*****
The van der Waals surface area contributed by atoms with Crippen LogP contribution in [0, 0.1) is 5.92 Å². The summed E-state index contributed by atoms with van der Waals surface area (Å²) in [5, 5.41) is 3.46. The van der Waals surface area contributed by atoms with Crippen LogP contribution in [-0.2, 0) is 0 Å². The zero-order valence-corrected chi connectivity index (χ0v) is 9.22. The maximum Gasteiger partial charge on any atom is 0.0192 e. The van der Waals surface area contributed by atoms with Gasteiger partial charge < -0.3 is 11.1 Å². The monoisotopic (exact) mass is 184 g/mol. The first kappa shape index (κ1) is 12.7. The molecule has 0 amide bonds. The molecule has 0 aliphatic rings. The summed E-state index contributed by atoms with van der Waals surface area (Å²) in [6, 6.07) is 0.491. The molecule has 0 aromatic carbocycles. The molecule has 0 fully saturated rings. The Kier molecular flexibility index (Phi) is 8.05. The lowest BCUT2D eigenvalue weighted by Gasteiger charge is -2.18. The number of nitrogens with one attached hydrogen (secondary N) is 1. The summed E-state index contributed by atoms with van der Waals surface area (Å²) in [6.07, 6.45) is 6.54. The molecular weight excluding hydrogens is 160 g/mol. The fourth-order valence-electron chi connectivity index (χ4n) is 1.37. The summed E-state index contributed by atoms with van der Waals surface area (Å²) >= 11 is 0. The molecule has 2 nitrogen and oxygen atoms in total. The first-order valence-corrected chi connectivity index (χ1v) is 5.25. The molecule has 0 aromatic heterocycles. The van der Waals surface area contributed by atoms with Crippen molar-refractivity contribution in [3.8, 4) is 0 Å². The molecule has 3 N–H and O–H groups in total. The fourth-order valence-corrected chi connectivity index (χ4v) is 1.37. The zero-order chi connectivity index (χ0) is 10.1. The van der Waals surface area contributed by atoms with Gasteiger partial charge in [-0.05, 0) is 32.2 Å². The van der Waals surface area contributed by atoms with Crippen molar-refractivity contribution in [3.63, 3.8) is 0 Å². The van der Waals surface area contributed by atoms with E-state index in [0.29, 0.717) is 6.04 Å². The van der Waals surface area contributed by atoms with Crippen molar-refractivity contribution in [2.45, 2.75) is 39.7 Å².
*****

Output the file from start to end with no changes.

The van der Waals surface area contributed by atoms with Crippen LogP contribution in [0, 0.1) is 5.92 Å². The summed E-state index contributed by atoms with van der Waals surface area (Å²) in [5, 5.41) is 3.46. The van der Waals surface area contributed by atoms with Crippen LogP contribution in [-0.2, 0) is 0 Å². The zero-order valence-corrected chi connectivity index (χ0v) is 9.22. The maximum Gasteiger partial charge on any atom is 0.0192 e. The van der Waals surface area contributed by atoms with Gasteiger partial charge < -0.3 is 11.1 Å². The monoisotopic (exact) mass is 184 g/mol. The first kappa shape index (κ1) is 12.7. The molecule has 0 amide bonds. The molecule has 0 aliphatic rings. The summed E-state index contributed by atoms with van der Waals surface area (Å²) in [6, 6.07) is 0.491. The molecule has 0 aromatic carbocycles. The molecule has 0 fully saturated rings. The Kier molecular flexibility index (Phi) is 8.05. The lowest BCUT2D eigenvalue weighted by Gasteiger charge is -2.18. The number of nitrogens with one attached hydrogen (secondary N) is 1. The summed E-state index contributed by atoms with van der Waals surface area (Å²) in [6.07, 6.45) is 6.54. The molecular weight excluding hydrogens is 160 g/mol. The fourth-order valence-electron chi connectivity index (χ4n) is 1.37. The summed E-state index contributed by atoms with van der Waals surface area (Å²) >= 11 is 0. The molecule has 2 nitrogen and oxygen atoms in total. The first-order valence-corrected chi connectivity index (χ1v) is 5.25. The molecule has 0 aromatic heterocycles. The van der Waals surface area contributed by atoms with Crippen molar-refractivity contribution in [3.8, 4) is 0 Å². The molecule has 3 N–H and O–H groups in total. The fourth-order valence-corrected chi connectivity index (χ4v) is 1.37. The zero-order chi connectivity index (χ0) is 10.1. The van der Waals surface area contributed by atoms with Gasteiger partial charge in [-0.05, 0) is 32.2 Å². The van der Waals surface area contributed by atoms with Crippen molar-refractivity contribution in [3.63, 3.8) is 0 Å². The van der Waals surface area contributed by atoms with E-state index in [0.29, 0.717) is 6.04 Å². The van der Waals surface area contributed by atoms with Crippen molar-refractivity contribution in [2.45, 2.75) is 39.7 Å².